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DWTH Days 4-6: Triple Zero for the Double Storm

DWTH Days 4-6: Triple Zero for the Double Storm

Stats:

👣 Miles: 0

📈 Elevation Gain: 0 ft

📉 Elevation Loss: 0 ft

Overall Weather: Very Rainy & Overcast

The Forecast

Let me begin by saying, we’ve both hiked through our fair share of storms and rain. Karma and I have walked through more rain and seemingly endless rain on the Appalachian Trail and on the Scottish National Trail.

However, that does not mean that a.) we enjoy it or, b.) that we can treat the quantity of rain the same in the desert.

We use Open Snow for weather because we can pinpoint on a map weather for specific locations at specific elevations. Yes, paid weather is more accurate than the government’s weather.

What we saw would amount to about 1/2 inch of rain on day 4, 1/4 inch on day 5, and a full 1 inch on day 6. That’s a lot of water for the desert all at once…especially on day 6 where we would have a harder time bailing if needed.

While it’s not like the thunderstorms on ridges on the CDT, rain in the desert can get out of hand quickly. It can also seem not too bad in one spot and still affect you if it gets bad in another.

The Rain Plan

We worked out two plans: a hike-through-it-and-suffer plan and two different F-it plans.

1️⃣ The hike-through-it-and-suffer plan would start with a nero (near zero) day out to avoid some of the day 4 rain. Then, day 5 we would wake up early and hike as much as possible with less rain. In this scenario, day 6 would likely turn into an on-trail zero based on how bad the forecast looked.

2️⃣ The first F-it plan was to hold up in the cheap motel for 3 days.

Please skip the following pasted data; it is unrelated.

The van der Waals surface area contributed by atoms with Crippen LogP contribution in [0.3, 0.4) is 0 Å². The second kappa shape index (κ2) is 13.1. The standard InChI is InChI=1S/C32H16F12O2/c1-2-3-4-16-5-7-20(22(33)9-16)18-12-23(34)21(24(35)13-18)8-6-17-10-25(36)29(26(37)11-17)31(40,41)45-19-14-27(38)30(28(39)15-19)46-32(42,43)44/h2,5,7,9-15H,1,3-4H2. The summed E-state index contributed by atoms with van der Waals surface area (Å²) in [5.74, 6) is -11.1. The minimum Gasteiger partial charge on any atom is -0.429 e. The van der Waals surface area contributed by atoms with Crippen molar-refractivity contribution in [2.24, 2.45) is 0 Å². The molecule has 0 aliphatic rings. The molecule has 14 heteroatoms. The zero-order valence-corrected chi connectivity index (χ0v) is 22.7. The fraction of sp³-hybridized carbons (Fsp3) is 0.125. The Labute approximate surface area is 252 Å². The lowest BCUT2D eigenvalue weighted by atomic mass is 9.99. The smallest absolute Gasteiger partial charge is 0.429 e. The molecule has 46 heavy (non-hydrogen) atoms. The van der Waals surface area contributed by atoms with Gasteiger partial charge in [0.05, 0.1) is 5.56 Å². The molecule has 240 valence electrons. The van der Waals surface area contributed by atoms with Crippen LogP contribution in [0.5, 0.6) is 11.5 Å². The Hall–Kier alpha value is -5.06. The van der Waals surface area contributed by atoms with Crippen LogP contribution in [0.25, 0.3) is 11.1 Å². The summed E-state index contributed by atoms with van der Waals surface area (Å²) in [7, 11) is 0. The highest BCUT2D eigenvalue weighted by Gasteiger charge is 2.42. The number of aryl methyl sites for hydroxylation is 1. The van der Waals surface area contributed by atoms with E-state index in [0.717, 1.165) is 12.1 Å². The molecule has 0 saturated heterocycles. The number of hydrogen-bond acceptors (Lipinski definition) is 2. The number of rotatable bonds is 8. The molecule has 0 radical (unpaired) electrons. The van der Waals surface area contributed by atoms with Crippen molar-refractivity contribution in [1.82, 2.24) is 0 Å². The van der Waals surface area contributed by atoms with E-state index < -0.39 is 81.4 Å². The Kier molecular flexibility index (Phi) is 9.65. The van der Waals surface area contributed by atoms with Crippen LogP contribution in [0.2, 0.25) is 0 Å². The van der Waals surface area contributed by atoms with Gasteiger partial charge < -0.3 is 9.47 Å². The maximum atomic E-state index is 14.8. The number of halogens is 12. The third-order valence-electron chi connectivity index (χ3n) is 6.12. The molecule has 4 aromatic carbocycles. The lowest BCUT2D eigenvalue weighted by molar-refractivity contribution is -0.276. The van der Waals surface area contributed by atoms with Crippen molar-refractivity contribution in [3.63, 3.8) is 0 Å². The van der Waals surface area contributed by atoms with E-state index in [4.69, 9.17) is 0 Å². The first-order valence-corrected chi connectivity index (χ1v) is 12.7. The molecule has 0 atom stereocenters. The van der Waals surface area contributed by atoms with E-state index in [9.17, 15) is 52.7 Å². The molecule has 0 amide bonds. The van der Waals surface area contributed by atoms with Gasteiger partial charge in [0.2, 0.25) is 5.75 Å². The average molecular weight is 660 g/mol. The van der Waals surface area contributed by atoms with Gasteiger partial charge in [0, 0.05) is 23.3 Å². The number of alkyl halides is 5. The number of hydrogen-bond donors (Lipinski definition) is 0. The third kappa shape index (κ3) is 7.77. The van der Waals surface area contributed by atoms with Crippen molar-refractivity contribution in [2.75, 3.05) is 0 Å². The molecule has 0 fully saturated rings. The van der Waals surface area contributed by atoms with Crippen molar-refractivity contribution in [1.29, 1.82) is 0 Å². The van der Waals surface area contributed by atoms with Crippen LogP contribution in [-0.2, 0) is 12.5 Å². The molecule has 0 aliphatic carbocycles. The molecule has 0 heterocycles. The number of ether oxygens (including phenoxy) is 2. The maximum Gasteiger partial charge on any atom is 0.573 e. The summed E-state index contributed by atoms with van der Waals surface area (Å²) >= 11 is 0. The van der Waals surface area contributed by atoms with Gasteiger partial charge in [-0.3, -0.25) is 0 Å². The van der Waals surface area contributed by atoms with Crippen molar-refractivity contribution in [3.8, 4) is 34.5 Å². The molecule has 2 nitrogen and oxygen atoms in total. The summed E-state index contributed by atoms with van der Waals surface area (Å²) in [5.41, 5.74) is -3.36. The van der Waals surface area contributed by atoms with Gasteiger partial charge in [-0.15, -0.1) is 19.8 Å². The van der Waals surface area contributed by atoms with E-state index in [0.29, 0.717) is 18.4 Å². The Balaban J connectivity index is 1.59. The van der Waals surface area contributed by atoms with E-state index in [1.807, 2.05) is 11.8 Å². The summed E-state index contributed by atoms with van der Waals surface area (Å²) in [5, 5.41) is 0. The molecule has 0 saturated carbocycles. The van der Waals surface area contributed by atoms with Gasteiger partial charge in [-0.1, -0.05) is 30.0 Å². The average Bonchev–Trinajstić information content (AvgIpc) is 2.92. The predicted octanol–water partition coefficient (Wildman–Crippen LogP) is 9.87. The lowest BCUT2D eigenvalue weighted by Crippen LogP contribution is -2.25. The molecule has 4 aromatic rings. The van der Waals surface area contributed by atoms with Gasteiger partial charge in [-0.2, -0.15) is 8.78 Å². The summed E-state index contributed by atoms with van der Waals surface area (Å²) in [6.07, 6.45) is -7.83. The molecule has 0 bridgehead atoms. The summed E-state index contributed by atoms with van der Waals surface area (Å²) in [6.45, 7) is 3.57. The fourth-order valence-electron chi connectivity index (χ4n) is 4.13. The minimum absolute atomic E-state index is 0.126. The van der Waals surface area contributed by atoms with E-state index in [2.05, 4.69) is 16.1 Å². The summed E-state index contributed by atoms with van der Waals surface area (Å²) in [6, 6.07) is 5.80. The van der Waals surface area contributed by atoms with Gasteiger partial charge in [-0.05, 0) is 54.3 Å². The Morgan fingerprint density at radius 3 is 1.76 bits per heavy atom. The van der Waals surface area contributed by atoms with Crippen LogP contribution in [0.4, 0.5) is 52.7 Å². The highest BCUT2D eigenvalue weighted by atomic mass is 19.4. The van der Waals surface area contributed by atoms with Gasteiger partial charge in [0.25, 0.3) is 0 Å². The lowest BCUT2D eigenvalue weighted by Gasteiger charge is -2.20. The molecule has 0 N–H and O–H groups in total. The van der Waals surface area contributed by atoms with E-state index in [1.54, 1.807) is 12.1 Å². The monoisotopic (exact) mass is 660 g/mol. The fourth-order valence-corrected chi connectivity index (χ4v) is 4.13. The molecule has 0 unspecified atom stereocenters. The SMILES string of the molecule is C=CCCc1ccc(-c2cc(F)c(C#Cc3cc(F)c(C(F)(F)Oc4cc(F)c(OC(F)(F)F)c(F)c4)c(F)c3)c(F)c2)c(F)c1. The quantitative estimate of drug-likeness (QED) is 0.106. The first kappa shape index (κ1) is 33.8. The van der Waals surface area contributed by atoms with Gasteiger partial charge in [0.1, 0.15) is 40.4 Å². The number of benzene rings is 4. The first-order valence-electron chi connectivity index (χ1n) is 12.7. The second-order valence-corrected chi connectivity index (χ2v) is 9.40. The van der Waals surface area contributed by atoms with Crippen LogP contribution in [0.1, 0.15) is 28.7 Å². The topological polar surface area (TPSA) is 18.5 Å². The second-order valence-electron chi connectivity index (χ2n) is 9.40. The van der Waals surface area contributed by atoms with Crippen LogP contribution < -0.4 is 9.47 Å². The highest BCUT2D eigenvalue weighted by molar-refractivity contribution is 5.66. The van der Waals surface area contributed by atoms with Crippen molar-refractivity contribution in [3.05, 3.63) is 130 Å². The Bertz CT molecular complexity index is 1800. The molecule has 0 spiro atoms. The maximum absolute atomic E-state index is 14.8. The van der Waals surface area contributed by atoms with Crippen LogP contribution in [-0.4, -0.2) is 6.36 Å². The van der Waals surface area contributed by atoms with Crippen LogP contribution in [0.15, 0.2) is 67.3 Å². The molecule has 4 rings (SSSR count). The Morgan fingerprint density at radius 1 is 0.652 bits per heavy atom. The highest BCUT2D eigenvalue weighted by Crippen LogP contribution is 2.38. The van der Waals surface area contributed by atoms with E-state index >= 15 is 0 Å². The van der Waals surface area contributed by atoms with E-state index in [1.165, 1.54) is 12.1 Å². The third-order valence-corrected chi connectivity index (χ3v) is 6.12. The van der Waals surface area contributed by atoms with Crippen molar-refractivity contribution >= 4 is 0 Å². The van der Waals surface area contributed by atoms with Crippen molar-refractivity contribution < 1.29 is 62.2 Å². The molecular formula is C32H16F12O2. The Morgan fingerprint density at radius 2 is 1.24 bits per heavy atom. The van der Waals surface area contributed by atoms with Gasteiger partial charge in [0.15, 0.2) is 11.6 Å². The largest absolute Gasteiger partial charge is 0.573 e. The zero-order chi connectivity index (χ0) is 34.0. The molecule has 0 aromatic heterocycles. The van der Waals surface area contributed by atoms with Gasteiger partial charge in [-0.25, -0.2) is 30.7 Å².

3️⃣ The second F-it plan was to Uber to where we stored the van and hang out in the van for 3 days. Then, Uber back to where we left off and keep hiking.

After significant deliberation, we opted for the last plan. Surprisingly, the Uber rides there and back to the van would cost the same as one night in the cheap motel. Frugality won out.

Day 4: Grab the Van

We took an Uber to the van and set it mostly back up. Basically, we made it livable for 3 days without doing everything. That way, it would be easier to restore after the rains.

On the way to a nearby campsite, we stopped at a grocery store and got easy-to-cook meals. We’ll have to use our hiking stove and a spare canister because our last dregs of propane probably won’t last long.

Leveling the van proved to be a challenge in the newly moistened desert ground. When the ground gets wet, our levelers tend to sink at a certain point. Karma had to dig on one side to assist the levelers on the other.

Day 5:

It rained most of the night. I’m not going to lie, I felt a little smug inside the van. 🚐

Right before I went to bed, I checked the Pima County rain gauge website. 0.8 inches of rain fell in 24 hours where we would have been hiking. 🌧️

When we awoke, the first storm had passed and left the air thick with moisture. We stretched, took a walk, and streamed a few movies.

I had also forgotten to cut thumb holes into my sun shirt, so Karma helped me cut holes in the right places. Also, I decided to cut a hole in my sleeve for my watch. That way, I can still see the tracking information without having to take my thumb out! 🙌

Day 6:

We spent our time taking turns stretching in the van hallway. This trapped one person on the bed, but that’s the rain day shuffle. 

The storms weren’t as bad as we thought, however, they still dumped 1.8 inches of rain where we hopped off in 2.5 days. 

We’re did feel smug getting up to 6,000ft on the side of Mt. Lemmon *before* the storms.  On day two, we only had a little bit of old snow from the previous storm. Nothing nuts.  When we woke up this morning, we saw TikTok’s from the top of Mt. Lemmon ski area with a respectable amount of snow. 🤣